The most frequent false claim about the data is that there has been no warming since 1998. For a long time I’ve wanted to demonstrate explicitly the cherry-picking behind this claim. Now here it is (taking advantage of some free plotting software I recently downloaded, and generating an animated gif at a free online site).
Here is a graph I’ve wanted for a long time. It shows how you can get the answer you want out of the global temperature data series. Just pick the right start and finish point and, presto, the temperature is rising, or falling, or flat.
It’s why denialists keep insisting that global warming stopped in 1998.
[This is a draft. Over the next week or so I will be revising, adding links and making other versions to send to any news outlet that might take them.]
Here is the climate news. The real climate news.
So far the world has warmed about 0.6°C. If currently advised reductions of greenhouse gas emissions were realised there would still be a 90% chance global warming will exceed two degrees Celsius (2°C). 2°C used to be regarded as the threshold of “dangerous” climate change, but new science has shifted that threshold to only 1°C. 2°C is now regarded as the threshold of “extremely dangerous” climate change. At that level, global warming effects would be widespread and severe.
However, somewhere between about 2°C and 4°C lurks a tipping point, beyond which global warming will run beyond human control, driven by natural feedback mechanisms that drive temperatures higher, perhaps to 6°C or 8°C, no-one knows. 4°C would already be “incompatible with an organised global community”. Higher temperatures could result in the extinction half or more of the world’s species and much of the human population.
There’s not much more to say, really, about how we’re dealing with global warming:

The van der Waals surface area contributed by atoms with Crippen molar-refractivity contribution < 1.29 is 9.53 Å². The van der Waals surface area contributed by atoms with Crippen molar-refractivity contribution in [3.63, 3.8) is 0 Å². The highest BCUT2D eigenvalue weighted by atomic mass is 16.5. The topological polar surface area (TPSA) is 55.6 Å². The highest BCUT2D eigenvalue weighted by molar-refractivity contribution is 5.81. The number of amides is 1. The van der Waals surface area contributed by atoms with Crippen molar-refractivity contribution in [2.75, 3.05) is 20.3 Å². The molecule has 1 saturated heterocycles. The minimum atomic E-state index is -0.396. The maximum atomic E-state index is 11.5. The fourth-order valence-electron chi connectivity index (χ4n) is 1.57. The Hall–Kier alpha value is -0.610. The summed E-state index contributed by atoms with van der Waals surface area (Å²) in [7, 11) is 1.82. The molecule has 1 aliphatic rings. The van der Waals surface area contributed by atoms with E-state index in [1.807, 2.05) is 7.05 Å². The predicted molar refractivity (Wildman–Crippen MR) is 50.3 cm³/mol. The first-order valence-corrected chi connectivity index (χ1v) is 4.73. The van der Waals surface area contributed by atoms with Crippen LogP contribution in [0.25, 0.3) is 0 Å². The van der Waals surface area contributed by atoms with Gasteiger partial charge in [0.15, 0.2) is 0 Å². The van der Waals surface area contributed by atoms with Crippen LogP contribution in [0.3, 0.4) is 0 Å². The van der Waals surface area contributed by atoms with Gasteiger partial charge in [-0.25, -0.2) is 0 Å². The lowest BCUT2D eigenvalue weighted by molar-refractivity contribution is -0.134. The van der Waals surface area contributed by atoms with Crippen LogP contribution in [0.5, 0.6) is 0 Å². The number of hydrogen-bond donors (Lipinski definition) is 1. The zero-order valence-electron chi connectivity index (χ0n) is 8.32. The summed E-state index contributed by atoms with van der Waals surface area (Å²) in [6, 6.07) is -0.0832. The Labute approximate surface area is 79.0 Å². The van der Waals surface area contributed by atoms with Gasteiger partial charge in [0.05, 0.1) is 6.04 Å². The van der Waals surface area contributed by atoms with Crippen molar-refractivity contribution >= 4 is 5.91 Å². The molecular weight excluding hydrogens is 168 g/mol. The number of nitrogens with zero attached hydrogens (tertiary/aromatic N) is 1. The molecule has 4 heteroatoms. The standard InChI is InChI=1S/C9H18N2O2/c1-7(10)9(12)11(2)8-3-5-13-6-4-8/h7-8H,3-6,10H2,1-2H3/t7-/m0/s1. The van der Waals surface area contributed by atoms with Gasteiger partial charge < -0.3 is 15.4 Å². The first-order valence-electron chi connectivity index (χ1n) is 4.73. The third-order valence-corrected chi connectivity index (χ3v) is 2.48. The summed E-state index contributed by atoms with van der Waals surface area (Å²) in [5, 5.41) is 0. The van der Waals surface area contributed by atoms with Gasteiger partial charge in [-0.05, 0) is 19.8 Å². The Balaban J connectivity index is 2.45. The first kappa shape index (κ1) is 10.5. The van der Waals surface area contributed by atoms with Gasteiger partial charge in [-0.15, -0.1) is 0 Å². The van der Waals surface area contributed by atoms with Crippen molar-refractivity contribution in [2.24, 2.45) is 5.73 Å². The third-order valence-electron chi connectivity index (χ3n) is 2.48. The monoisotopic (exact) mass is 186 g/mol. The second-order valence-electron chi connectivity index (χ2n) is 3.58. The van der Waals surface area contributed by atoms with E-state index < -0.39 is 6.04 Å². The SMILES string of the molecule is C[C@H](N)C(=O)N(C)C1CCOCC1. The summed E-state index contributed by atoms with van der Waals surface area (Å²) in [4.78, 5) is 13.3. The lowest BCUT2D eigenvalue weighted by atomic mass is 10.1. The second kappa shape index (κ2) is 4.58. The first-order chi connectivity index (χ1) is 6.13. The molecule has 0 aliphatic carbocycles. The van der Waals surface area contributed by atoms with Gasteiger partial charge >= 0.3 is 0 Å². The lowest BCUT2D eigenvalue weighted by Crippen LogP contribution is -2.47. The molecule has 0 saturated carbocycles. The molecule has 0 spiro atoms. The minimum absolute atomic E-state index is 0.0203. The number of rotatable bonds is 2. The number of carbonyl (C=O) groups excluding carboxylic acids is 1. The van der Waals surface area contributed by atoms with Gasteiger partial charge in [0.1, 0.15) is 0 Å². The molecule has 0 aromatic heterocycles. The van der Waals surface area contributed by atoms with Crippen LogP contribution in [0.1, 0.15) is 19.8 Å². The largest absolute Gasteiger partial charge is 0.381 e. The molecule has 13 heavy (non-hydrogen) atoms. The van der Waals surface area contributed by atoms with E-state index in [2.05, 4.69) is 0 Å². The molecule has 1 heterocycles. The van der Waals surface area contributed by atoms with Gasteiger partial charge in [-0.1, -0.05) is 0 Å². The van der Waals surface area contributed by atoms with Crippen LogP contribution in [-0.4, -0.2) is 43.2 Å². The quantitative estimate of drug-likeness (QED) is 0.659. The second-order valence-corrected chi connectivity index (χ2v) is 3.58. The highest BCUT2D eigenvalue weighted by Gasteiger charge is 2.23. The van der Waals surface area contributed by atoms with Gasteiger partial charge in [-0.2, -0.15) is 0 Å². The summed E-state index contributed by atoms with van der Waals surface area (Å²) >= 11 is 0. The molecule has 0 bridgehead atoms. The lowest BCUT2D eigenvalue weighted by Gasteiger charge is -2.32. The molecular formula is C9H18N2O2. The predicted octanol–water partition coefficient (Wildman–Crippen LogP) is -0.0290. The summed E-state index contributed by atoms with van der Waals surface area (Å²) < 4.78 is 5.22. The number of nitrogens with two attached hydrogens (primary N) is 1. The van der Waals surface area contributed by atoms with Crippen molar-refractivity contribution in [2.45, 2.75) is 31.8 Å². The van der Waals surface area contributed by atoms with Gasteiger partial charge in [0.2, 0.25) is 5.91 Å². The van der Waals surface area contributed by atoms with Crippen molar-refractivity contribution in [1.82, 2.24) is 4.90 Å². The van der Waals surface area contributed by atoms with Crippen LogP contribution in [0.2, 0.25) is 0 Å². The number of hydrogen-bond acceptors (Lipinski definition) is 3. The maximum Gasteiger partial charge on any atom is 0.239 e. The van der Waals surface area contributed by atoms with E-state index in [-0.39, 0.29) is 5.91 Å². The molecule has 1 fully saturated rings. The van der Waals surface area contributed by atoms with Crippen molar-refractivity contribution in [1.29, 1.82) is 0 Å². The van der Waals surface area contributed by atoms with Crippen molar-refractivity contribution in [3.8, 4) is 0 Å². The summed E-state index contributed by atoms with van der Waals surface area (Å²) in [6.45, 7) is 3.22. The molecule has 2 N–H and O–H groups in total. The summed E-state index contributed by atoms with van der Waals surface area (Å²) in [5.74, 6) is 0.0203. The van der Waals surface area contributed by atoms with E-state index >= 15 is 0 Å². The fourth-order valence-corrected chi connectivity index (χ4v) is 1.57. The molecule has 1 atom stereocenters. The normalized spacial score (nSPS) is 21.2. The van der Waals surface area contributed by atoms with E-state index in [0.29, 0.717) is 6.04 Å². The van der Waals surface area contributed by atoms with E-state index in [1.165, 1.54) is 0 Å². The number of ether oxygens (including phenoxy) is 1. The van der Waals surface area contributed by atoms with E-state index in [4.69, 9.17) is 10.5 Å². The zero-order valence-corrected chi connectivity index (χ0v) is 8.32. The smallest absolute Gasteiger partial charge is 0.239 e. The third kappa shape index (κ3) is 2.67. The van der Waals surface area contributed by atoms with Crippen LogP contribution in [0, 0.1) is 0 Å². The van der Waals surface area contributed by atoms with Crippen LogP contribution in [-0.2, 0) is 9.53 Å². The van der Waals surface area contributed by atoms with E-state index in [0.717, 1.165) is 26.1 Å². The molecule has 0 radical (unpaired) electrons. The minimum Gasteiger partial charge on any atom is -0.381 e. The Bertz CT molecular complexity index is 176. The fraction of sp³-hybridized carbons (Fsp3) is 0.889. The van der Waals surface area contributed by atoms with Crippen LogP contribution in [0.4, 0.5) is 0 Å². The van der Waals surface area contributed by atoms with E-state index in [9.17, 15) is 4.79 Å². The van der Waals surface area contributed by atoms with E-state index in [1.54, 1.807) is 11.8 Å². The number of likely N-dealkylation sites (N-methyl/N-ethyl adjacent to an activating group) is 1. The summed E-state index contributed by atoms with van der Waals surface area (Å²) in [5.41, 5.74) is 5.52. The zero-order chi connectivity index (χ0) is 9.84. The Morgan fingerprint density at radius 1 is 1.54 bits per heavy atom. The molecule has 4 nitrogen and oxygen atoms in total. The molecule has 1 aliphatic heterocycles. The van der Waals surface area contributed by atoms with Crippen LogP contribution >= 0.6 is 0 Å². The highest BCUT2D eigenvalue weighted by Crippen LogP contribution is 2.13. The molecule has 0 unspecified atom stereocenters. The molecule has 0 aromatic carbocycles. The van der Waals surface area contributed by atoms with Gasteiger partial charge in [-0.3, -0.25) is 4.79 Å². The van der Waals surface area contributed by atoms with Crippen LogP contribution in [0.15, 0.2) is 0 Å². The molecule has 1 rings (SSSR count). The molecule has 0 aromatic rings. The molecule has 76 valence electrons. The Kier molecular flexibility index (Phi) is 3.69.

“We’re running an epic experiment on global biophysical systems with only the faintest clue what we’re even doing, much less how to manage it. We know things could go rapidly, irreversibly, horribly wrong, but we’re not sure how likely that is, or when it might happen. So we just blunder ahead at top speed. Because coal is cheap.”
[Published on The Drum 20 May]
Recently climate sceptics Anthony Cox and David Stockwell published an opinion piece on the ABC’s The Drum claiming climate scientist James Hansen had “admitted” climate models have been wrong, and that human-caused global warming was therefore in doubt. The article contains basic misrepresentations of Hansen and of the substance and implications of a draft paper by Hansen.
The Hansen paper does not weaken the case that humans are the main cause of global warming. On the contrary, it suggests we have unwittingly and temporarily shielded ourselves from the full effects of our activities.
[I recently spoke to a teachers’ group about the state of the evidence on global warming. Having updated myself, and seen various reports of complacency, confusion or plain arrogant stupidity, I have written a summary here.]
As delegates argue in a Cancun resort on your behalf about who will reduce their greenhouse gas emissions first, what’s your own feeling about global warming? With record rain and floods all over the southeast and a big freeze in Europe, it may seem that global warming has taken a holiday.
[Published by On Line Opinion, 24 August.]
As the national election campaign approaches its climax, with global warming all but ignored by the major parties, the Australian Academy of Sciences has issued a report summarising the current state of climate change science. Its conclusions are clear and concerning. Global warming continues to occur, and the evidence is now strong that human emissions of greenhouse gases are the main cause. The evidence supporting supporting climate sceptics is melting like the Arctic snow.
[21 April: a version of this has been posted at On Line Opinion.]
The committee charged with examining the quality of the climate science conducted at the University of East Anglia has found “absolutely no evidence of any impropriety whatsoever”, according to its Chairperson, Lord Oxburgh.
Accusations of fraud or scientific misconduct have been widespread since emails were illegally hacked from the University of East Anglia’s Climate Research Unit last year. Oxburgh continued “whatever was said in the emails, the basic science seems to have been done fairly and properly”. The committee considered that if there had been misconducted they would very likely have found it.